anyway. Running a magazine is an instinctive. unscientific business. rather like government without the help of focus groups. You don‘t know how something will be received until you release it into the ether. The core of The List was always its listings: the shot of whisky in the haggis was the features. which helped define it and give it personality.

Also crucial though were events such as Glasgow‘s Year of Culture in [990. Anticipated by Peter Brook‘s marathon Mahabharata. which brought Tramway to life in 1988. and his stunning version of Carmen in 1989. the year began with Communicado's Jaek Tamsan's Bairns and steamed on from

highlight to highlight. Fora brief

year. Glasgow was the cultural hub of Scotland. open late. playing host to performances that resonated around the globe. while simultaneously striking an ambivalent attitude towards it all. with many Glasgow artists in the broadest sense of the word - questioning the relevance of it to their wee bit hill and glen. In that sense. it was a very Glasgow affair. For The List. the Year of Culture was a formative period. It was the year. I suspect. it lost its virginity but not entirely its naively. Once. I was invited to the (‘aledonian Hotel to

interview Edmund White. author of

the gay classic. A Bay's ()wn Story. Where. he asked. might he find cottages? l informed Ed tartly that Edinburgh was known for its incomparable Georgian architecture. If it was cottages he was after. he‘d be better off in the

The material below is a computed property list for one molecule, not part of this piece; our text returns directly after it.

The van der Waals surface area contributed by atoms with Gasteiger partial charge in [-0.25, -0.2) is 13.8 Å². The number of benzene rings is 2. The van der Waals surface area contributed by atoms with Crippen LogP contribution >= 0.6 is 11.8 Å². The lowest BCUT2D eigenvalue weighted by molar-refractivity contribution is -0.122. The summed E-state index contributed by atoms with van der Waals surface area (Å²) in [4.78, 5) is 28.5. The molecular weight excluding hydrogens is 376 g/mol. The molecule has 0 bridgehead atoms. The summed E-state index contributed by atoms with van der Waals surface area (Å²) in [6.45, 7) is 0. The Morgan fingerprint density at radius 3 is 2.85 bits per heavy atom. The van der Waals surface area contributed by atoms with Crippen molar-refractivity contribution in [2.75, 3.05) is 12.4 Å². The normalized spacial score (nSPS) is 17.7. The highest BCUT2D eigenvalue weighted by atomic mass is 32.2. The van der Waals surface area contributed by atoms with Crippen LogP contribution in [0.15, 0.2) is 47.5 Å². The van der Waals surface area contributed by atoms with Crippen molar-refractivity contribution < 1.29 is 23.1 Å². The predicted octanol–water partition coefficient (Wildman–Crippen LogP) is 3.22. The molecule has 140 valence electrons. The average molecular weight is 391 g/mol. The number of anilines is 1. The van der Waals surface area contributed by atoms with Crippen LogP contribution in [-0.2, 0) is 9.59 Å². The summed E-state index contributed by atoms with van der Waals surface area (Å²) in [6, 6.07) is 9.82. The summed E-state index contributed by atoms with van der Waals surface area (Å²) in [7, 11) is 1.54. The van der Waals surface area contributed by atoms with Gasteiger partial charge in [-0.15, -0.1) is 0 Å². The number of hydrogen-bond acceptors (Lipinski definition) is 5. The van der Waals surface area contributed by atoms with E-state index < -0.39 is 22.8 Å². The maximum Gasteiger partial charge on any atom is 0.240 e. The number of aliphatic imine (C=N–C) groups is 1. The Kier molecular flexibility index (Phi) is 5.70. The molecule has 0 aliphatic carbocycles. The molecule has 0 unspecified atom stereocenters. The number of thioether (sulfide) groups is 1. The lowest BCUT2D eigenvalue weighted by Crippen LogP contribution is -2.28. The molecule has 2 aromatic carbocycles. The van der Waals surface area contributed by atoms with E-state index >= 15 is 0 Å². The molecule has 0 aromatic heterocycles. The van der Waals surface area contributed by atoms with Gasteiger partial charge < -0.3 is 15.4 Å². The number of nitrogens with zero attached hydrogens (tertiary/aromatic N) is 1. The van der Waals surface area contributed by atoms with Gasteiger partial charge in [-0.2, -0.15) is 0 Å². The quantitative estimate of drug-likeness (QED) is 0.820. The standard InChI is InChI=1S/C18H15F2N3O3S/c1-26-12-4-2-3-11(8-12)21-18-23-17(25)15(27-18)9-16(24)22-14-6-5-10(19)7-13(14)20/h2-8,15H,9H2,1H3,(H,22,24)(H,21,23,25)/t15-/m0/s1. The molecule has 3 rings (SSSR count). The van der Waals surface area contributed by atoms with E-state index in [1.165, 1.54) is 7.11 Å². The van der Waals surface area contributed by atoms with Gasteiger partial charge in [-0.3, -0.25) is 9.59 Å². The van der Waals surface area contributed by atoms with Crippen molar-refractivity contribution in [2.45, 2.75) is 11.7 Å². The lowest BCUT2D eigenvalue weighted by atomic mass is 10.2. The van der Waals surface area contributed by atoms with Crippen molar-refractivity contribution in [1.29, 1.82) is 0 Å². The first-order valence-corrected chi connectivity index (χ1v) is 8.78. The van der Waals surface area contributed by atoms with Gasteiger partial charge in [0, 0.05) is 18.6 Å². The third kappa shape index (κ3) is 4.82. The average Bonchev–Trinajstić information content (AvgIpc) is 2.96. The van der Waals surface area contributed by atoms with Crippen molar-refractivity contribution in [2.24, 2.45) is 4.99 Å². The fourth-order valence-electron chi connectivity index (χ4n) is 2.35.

Highlands. More

worldly folk back I I in the office later

revealed the gay interpretation of a ‘cottage‘. Similarly. when Armistead Maupin. whose Tales Of The ('in had not yet made much of an impact outside his native San Francisco. dropped by the office. I was astonished when he complimented me on my pants. I thought my trousers must be sec-through. When

you're young or youngish it's worrying how literal you can be.

By my recollection. I wrote in every issue of The List for its first ten years. It became addictive. To me it was. as I‘m sure it was to others. more than a magazine: it was a cause. It could also seriously damage your health. There was the day. for instance, when a rock band turned up at the office hoping to find Alastair Mabbott. who had given them a bad review. Luckily. they didn't know what he looked like and he escaped unharmed. physically if not mentally.

Who says the arts are a cushy number? It could be war out there. especially during the Edinburgh Festival when the office was besieged by itinerant performers desperately seeking a favourable notice. Few doctors' waiting-rooms reek of such panic. My solution was to avoid it if possible. One year I moaned so much the editors exiled me to Barra. Beautiful island: lots of sea. sand and shellfish. No listings magazine though. Another chance for opportunity to knock? Why not‘.’

Alan Taylor is associate editor of The Sunday Herald. The Assassin's Cloak: An Anthology of the World's Greatest Diarists, which he edited with his wife, Irene, is published on Thu 2 Nov by Canongate at £25.



Jo Brand

0 Comedian of the year:

- Angus Deayton proves popular in Have I Got News For You

Top: We got our Billy Connolly exclusive by passing him a note on a fun run

Bottom: We interviewed James Kelman at Shawfield dog track

- Another bizarre result as Bill and Hillary Clinton are voted man and woman of the year


0 TV show of the year: Twin Peaks 0 Vic Reeves is our choice as worst comedian of the year

0 Alan Parker’s feelgood soul flick The Commitments gets our vote as best film

14 TIIE LIST 2-l6 Nov 2000